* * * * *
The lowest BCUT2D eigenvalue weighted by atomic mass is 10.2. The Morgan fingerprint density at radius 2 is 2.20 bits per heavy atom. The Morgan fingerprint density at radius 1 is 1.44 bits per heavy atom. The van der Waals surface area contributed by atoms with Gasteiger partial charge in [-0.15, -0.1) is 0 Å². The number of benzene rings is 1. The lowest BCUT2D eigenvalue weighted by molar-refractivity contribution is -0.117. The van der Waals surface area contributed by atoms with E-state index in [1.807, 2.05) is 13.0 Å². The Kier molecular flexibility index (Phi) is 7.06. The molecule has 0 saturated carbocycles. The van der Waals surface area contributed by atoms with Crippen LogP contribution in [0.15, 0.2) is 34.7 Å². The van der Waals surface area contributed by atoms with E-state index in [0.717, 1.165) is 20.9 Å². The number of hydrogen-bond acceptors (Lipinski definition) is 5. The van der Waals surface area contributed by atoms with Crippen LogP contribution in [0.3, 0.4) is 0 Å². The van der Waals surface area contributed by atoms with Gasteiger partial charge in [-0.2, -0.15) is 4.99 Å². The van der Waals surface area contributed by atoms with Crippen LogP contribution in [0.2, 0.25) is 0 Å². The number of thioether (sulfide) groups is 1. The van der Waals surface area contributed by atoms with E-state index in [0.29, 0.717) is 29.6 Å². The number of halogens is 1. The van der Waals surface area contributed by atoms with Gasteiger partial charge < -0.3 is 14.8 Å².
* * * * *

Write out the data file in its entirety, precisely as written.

The lowest BCUT2D eigenvalue weighted by atomic mass is 10.2. The Morgan fingerprint density at radius 2 is 2.20 bits per heavy atom. The Morgan fingerprint density at radius 1 is 1.44 bits per heavy atom. The van der Waals surface area contributed by atoms with Gasteiger partial charge in [-0.15, -0.1) is 0 Å². The number of benzene rings is 1. The lowest BCUT2D eigenvalue weighted by molar-refractivity contribution is -0.117. The van der Waals surface area contributed by atoms with E-state index in [1.807, 2.05) is 13.0 Å². The Kier molecular flexibility index (Phi) is 7.06. The molecule has 0 saturated carbocycles. The van der Waals surface area contributed by atoms with Crippen LogP contribution in [0.15, 0.2) is 34.7 Å². The van der Waals surface area contributed by atoms with E-state index in [0.717, 1.165) is 20.9 Å². The number of hydrogen-bond acceptors (Lipinski definition) is 5. The van der Waals surface area contributed by atoms with Crippen LogP contribution in [0.3, 0.4) is 0 Å². The van der Waals surface area contributed by atoms with Gasteiger partial charge in [-0.2, -0.15) is 4.99 Å². The van der Waals surface area contributed by atoms with Crippen LogP contribution in [0.2, 0.25) is 0 Å². The number of thioether (sulfide) groups is 1. The van der Waals surface area contributed by atoms with E-state index in [0.29, 0.717) is 29.6 Å². The number of halogens is 1. The van der Waals surface area contributed by atoms with Gasteiger partial charge < -0.3 is 14.8 Å².